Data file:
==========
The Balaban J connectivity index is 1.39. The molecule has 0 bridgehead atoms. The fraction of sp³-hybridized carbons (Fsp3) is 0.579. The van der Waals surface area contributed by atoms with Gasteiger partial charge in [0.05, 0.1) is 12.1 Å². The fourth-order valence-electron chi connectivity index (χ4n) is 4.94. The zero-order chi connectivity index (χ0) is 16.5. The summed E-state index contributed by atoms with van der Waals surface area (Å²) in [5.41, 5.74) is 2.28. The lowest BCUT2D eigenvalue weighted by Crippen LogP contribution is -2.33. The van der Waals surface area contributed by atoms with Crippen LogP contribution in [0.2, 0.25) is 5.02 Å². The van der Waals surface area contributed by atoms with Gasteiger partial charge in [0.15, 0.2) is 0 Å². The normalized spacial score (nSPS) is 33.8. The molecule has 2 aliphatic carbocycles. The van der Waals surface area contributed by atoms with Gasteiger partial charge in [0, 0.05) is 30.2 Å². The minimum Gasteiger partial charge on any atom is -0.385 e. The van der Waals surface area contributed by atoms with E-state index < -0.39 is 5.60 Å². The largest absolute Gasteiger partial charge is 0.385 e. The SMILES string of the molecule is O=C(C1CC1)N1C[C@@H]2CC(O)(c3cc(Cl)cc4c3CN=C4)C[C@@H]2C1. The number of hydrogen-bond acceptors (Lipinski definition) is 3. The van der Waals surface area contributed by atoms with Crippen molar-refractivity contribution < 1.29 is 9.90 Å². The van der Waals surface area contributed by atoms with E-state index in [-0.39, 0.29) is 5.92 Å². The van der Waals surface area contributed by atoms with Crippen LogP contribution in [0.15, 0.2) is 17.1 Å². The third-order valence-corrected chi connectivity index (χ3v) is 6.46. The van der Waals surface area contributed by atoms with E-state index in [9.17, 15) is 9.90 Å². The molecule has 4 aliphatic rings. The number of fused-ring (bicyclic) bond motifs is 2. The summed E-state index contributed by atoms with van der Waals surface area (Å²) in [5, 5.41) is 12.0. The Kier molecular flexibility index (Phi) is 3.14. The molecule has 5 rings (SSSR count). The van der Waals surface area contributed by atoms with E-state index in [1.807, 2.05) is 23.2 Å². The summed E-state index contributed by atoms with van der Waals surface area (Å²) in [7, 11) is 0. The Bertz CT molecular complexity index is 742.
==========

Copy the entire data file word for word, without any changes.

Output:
The Balaban J connectivity index is 1.39. The molecule has 0 bridgehead atoms. The fraction of sp³-hybridized carbons (Fsp3) is 0.579. The van der Waals surface area contributed by atoms with Gasteiger partial charge in [0.05, 0.1) is 12.1 Å². The fourth-order valence-electron chi connectivity index (χ4n) is 4.94. The zero-order chi connectivity index (χ0) is 16.5. The summed E-state index contributed by atoms with van der Waals surface area (Å²) in [5.41, 5.74) is 2.28. The lowest BCUT2D eigenvalue weighted by Crippen LogP contribution is -2.33. The van der Waals surface area contributed by atoms with Crippen LogP contribution in [0.2, 0.25) is 5.02 Å². The van der Waals surface area contributed by atoms with Gasteiger partial charge in [0.15, 0.2) is 0 Å². The normalized spacial score (nSPS) is 33.8. The molecule has 2 aliphatic carbocycles. The van der Waals surface area contributed by atoms with Gasteiger partial charge in [0, 0.05) is 30.2 Å². The minimum Gasteiger partial charge on any atom is -0.385 e. The van der Waals surface area contributed by atoms with E-state index < -0.39 is 5.60 Å². The largest absolute Gasteiger partial charge is 0.385 e. The SMILES string of the molecule is O=C(C1CC1)N1C[C@@H]2CC(O)(c3cc(Cl)cc4c3CN=C4)C[C@@H]2C1. The number of hydrogen-bond acceptors (Lipinski definition) is 3. The van der Waals surface area contributed by atoms with Crippen molar-refractivity contribution < 1.29 is 9.90 Å². The van der Waals surface area contributed by atoms with E-state index in [-0.39, 0.29) is 5.92 Å². The van der Waals surface area contributed by atoms with Crippen LogP contribution in [0.15, 0.2) is 17.1 Å². The third-order valence-corrected chi connectivity index (χ3v) is 6.46. The van der Waals surface area contributed by atoms with E-state index in [9.17, 15) is 9.90 Å². The molecule has 4 aliphatic rings. The number of fused-ring (bicyclic) bond motifs is 2. The summed E-state index contributed by atoms with van der Waals surface area (Å²) in [5, 5.41) is 12.0. The Kier molecular flexibility index (Phi) is 3.14. The molecule has 5 rings (SSSR count). The van der Waals surface area contributed by atoms with E-state index in [1.807, 2.05) is 23.2 Å². The summed E-state index contributed by atoms with van der Waals surface area (Å²) in [7, 11) is 0. The Bertz CT molecular complexity index is 742.